I just installed a fresh 40 tooth blade (I don't remember the new blade brand name) into my table saw. I was cutting some hickory and it was burning so I figured it was time to sharpen/clean. But when I was cutting that same hickory at the same rate and everything else I noticed it struggled to cut. The saw has a 15A motor and has never had this problem before.

And I mean bog down; it was dying, I swear. So I stop feeding it and ran back up and fed much, much slower.

The stock was only a 1/2" thick. The blade was 3/8" above the wood and I do what I have always done when cutting (which is pretty much how school taught me last year when in wood-shop).

I did not see any wobble (or at least more than usual, there was always a small amount but never hurt the performance). So I don't know what is happening but I have to feed pretty darn slow compared to before. It may be the cold, since it is winter and I have a shed without heat, but it always just spun right up and had no issue.

Any thoughts?

Note: if I had to guess on feed rate (And I mean GUESS) I would say hard woods take me 4 seconds for a 1" board without bog (now its like 5-7.... ) and softwoods like 2 seconds for a 1" board.

  • 2
    Hickory is pretty #$%^ tough... but have you changed anything electrically? Were you running a heater in the shop that was sucking juice? Feb 11, 2017 at 5:34
  • 1
    You might want to specify for any gearheads with experience of electric motors the approximate temperature inside your shed. Could make a big difference if it's 5°F rather than 35°F.
    – Graphus
    Feb 11, 2017 at 10:00
  • @AloysiusDefenestrate the only thing that was changed electrically was a bugger breaker. But other than some LED lights, it was the only thing on at the time.
    – Ljk2000
    Feb 11, 2017 at 16:12
  • @Graphus I never got a truly good look but it is just a motor with blade just by the quick look. It is about 25-35 through out the week.
    – Ljk2000
    Feb 11, 2017 at 16:13
  • Also, it actually matters, especially at this sort of tooth pitch, whether it is intended for ripping or cross-cutting, and whether you are doing rips or crosscuts. How teeth are (or are not) offset, and the size and number of gullets can make a real different in how the fibres are ripped or cut, and how the kerf is cleared. All things considered equal, at 40TPI make sure you have sufficient clearance to let the saw throw the cut material out of the kerf without dragging it back into the kerf. You also don't mention if you have a riving knife installed, which could make a big difference.
    – user5572
    Aug 1, 2019 at 19:00

2 Answers 2


Test the same blade on some softwood you've cut before as a control. Still bogging down? It's the saw. Rate of cut the same as you're used to? It's the hickory and you just have to live with how slowly it's cutting. No matter how slow the cut feels you can console yourself with the thought that it is far faster than ripping it by hand with a panel saw!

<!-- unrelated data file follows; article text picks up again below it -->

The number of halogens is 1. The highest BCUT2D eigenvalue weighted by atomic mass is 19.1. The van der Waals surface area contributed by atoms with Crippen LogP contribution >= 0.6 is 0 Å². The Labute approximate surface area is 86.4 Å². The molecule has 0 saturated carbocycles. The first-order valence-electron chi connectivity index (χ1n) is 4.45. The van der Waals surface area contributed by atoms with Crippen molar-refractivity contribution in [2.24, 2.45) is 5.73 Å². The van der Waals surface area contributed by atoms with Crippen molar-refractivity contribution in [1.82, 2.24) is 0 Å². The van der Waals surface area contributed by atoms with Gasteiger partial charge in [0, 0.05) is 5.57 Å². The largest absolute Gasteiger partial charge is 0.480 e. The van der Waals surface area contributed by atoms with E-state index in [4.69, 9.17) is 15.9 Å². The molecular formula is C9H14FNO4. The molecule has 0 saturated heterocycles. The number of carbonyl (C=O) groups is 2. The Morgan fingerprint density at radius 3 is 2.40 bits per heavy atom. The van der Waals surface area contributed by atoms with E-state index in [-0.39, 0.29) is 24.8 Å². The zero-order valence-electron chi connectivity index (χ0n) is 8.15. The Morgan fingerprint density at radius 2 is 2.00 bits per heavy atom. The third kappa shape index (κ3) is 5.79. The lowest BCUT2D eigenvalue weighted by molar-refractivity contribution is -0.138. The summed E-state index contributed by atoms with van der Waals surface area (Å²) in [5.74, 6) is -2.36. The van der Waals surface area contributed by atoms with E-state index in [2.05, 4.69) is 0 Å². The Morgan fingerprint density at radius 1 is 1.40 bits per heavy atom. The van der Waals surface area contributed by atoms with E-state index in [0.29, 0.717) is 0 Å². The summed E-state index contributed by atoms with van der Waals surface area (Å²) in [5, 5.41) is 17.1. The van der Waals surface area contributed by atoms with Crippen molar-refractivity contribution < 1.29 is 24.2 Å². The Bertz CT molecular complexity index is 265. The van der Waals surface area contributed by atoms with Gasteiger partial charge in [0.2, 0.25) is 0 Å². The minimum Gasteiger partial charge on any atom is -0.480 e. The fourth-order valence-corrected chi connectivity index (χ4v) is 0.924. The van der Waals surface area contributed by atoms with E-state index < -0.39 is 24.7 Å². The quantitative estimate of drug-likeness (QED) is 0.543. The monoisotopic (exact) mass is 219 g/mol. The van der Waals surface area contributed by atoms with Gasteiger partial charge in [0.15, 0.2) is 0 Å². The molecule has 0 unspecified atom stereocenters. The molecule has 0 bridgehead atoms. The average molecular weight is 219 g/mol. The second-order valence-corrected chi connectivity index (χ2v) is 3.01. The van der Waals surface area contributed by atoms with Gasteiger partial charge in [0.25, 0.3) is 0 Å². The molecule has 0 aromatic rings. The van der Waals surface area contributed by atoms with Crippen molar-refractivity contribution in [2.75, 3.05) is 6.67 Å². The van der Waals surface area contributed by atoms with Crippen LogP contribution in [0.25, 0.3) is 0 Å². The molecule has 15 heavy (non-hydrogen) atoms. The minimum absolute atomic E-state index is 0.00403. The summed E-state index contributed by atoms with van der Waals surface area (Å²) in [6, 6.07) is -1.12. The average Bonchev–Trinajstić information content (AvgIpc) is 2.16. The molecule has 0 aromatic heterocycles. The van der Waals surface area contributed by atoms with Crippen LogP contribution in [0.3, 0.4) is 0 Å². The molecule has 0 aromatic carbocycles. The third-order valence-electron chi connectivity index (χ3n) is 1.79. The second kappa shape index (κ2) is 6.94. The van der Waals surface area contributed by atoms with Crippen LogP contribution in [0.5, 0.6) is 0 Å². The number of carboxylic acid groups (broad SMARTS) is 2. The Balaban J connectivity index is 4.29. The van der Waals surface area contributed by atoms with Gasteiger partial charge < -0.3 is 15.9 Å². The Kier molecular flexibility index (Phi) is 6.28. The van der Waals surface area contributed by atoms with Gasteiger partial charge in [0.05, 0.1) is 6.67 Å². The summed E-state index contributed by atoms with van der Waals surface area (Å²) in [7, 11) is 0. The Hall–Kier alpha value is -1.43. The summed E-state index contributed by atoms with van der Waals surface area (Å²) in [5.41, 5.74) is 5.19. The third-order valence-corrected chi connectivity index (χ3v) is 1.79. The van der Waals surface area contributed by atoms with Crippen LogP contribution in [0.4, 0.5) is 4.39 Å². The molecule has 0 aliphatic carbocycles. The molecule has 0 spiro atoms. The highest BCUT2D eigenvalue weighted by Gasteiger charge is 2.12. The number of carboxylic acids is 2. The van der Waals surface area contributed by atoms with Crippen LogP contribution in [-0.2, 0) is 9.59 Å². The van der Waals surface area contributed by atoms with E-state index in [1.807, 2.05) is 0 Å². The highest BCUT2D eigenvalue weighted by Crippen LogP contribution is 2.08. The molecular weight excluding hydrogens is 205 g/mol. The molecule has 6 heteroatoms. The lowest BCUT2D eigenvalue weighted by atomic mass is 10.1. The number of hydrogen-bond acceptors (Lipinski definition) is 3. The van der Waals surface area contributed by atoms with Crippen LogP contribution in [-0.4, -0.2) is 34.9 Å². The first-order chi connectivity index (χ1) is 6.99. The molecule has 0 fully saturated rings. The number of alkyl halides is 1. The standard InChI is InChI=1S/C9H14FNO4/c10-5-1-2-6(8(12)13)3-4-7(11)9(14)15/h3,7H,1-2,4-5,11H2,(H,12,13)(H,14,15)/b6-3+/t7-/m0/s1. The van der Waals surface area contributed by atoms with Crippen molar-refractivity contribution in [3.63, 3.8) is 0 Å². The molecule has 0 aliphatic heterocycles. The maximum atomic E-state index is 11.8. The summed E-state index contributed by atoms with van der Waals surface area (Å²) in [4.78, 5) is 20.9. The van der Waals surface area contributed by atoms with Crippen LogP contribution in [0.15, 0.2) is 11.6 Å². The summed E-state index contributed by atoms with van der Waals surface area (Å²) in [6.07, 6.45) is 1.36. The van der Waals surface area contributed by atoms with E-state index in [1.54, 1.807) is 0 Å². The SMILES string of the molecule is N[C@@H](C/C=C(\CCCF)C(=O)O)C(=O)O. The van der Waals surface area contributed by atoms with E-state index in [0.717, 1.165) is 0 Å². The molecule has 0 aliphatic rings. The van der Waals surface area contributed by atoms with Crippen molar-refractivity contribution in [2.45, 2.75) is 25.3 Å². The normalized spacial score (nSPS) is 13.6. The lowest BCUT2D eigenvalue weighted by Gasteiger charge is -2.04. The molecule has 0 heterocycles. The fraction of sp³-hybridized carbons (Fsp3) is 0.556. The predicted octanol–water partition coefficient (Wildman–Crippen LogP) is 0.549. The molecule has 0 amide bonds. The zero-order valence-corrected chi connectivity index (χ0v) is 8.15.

Your TS's motor is probably not that powerful if it's a smaller, relatively affordable model and the hickory might be particularly tough (remember, wood constantly varies) so there may not be a problem, it could just be how slowly this wood is cutting on this saw.

  • That makes sense. Thanks for the answer. I will try some pine and then oak. Should give me a good idea and will add comment if it is still being a 'drag'.
    – Ljk2000
    Feb 11, 2017 at 16:15
  • I was working in there tonight and it handled pine pretty normal. I still noticed a slight drop but I think that is to be expected.
    – Ljk2000
    Feb 12, 2017 at 1:09
  • @Glorfindel, I commonly edit spam posts to reduce visibility of the link, which is the very thing the spammer wants to maximise and we want to frustrate :-) This is the first time I've been asked not to. Given any member in good standing can just look at the revision history I don't see it makes any difference to the ability to combat them, in either the short term or the long term.
    – Graphus
    Jul 17, 2020 at 7:53

If you feel like your saw worked better before you replaced the blade, then I would suspect the blade. You say it's new, but is it a good quality blade? I suggest picking up a new, quality, blade and seeing if there's a difference. I recently went from cursing my contractor's saw for being weak and annoying, to loving it, just by replacing the blade, so I know that can make a huge difference.

Binding of the blade by the wood can also make a difference. Are you using a splitter?

Finally, if your rip fence is not parallel to the saw blade, you will have binding. Check that out using a long and accurate straight edge.

  • 1
    Goodness, I did not notice I was zombie posting. Oh well.
    – Puddles
    Aug 1, 2019 at 17:00
  • 1
    "Luuuuuuumber...." moans the shambling hulk as it heads toward the shop.
    – user5572
    Jul 16, 2020 at 21:45

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